If you have trouble getting a quality night’s sleep, the problem may be sleep apnea. Sleep apnea can deprive you of the ability to breathe properly at night, causing loud snoring and other symptoms that derive from not getting enough sleep. To treat this complex disorder, the first step is to understand it, how it works, and why it takes a toll on your ability to live life to the fullest.
How Does Sleep Apnea Affect You?
The most common form of sleep apnea is obstructive sleep apnea (OSA). This form of sleep apnea is characterized by a blockage that is preventing air from reaching your lungs at night. This may be caused by an enlarged tongue, excess tissue, or other reasons, but ultimately, the blockage prevents breathing which causes the patient to wake up many times throughout the night. The first sign of sleep apnea is typically the loud snoring that’s associated with the disorder.
Understanding the 3 Types of Sleep Apnea
While OSA is the most common and simplest type of sleep apnea, there are two other variations. Central sleep apnea (CSA) is a disorder that produces lapses in breathing at night, but the difference is that it’s not caused by a physical obstruction, but by a failure of the brain to send the appropriate signal to initiate the breath. Complex sleep apnea is another serious variation that is essentially a combination of OSA and CSA.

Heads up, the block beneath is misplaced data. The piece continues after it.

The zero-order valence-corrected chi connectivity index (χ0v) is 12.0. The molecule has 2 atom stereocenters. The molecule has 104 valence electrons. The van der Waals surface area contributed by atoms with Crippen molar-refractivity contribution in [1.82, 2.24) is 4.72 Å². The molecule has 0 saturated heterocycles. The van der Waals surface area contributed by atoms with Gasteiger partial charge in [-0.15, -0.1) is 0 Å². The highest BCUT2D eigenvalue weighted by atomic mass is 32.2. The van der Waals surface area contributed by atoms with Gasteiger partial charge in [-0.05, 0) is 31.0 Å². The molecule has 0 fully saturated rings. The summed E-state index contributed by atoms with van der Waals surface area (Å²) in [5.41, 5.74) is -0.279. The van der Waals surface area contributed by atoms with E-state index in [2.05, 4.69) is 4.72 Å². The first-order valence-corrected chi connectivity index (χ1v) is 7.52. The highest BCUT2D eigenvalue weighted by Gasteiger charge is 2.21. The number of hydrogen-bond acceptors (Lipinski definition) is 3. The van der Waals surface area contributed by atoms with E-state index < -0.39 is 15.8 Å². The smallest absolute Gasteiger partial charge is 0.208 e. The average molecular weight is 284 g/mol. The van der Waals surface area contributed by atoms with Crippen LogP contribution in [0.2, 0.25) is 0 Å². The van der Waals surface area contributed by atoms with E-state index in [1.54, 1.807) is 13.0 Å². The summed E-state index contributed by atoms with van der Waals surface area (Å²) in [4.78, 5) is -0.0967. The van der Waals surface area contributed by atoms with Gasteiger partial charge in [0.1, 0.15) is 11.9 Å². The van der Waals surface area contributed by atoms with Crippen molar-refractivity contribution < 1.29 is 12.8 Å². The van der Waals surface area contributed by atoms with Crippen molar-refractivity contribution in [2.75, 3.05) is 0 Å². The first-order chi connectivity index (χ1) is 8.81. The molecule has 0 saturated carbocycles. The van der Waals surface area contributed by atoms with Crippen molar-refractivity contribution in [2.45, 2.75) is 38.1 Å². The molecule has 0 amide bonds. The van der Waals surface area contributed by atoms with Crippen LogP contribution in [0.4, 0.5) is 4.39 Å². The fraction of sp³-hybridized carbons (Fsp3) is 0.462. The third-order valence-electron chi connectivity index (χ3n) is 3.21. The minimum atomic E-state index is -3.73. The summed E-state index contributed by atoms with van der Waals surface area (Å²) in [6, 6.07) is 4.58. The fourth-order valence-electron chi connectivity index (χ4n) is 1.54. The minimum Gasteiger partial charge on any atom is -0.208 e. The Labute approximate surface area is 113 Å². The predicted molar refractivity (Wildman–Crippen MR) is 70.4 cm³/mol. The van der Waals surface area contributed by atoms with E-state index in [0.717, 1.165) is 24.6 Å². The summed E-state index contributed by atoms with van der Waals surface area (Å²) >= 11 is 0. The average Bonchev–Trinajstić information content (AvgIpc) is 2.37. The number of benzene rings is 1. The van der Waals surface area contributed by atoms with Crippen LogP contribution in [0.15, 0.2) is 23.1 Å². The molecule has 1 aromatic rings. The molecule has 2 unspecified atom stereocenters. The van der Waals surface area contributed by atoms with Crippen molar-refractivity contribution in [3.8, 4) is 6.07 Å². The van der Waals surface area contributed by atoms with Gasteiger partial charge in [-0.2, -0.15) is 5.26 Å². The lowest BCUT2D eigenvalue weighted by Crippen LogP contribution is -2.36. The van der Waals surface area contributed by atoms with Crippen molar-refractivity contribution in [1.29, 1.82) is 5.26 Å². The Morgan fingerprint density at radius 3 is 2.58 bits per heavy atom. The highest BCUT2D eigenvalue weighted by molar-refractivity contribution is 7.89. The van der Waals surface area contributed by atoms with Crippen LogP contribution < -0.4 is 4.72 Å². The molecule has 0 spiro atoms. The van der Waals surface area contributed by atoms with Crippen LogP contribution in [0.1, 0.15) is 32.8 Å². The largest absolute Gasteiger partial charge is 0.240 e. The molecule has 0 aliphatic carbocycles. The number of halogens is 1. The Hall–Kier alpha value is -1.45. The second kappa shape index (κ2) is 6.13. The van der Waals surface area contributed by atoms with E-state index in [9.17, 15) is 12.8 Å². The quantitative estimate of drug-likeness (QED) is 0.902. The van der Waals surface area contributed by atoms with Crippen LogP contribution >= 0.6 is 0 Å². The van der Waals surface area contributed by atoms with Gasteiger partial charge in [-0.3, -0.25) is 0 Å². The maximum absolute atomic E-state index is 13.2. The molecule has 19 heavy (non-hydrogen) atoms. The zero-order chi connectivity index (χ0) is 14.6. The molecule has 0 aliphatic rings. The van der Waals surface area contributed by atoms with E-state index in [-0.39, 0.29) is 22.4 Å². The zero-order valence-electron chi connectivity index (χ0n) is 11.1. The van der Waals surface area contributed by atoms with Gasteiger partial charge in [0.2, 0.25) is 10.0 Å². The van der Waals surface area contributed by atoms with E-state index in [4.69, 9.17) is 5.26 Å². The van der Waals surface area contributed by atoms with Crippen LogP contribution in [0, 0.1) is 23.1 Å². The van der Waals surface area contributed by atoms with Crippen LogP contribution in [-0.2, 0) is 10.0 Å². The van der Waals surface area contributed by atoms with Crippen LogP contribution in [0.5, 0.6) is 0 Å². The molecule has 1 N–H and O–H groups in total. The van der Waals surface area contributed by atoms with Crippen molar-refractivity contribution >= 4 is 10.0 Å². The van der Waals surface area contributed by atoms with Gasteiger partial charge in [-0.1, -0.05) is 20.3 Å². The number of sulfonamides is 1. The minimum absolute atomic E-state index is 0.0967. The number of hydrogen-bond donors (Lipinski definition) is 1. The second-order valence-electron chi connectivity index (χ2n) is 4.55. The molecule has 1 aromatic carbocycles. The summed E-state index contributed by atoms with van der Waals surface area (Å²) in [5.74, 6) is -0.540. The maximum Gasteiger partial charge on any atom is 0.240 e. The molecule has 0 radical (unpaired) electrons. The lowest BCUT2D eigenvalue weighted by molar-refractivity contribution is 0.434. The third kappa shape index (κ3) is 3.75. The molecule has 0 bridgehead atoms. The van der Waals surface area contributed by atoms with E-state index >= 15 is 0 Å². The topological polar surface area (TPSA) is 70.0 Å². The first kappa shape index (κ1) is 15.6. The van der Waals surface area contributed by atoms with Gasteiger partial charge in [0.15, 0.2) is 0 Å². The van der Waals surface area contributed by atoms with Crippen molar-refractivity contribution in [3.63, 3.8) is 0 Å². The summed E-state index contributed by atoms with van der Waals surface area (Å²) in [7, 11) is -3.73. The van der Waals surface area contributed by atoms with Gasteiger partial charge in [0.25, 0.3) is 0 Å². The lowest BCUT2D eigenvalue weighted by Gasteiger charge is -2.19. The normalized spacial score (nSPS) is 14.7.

Sleep Apnea Risk Factors
Sleep apnea is often associated with obesity, and while that is a huge risk factor, some cases have nothing to do with obesity. To get a better idea if you may have sleep apnea, consider these risk factors that are commonly associated with the disorder.
- Being a male increases risk of sleep apnea
- Patients over 40 are at a greater risk
- A large neck can increase the risk
- Being overweight is a major risk factor
- Tonsils or tongue that is larger than normal
- A small jawbone is a risk factor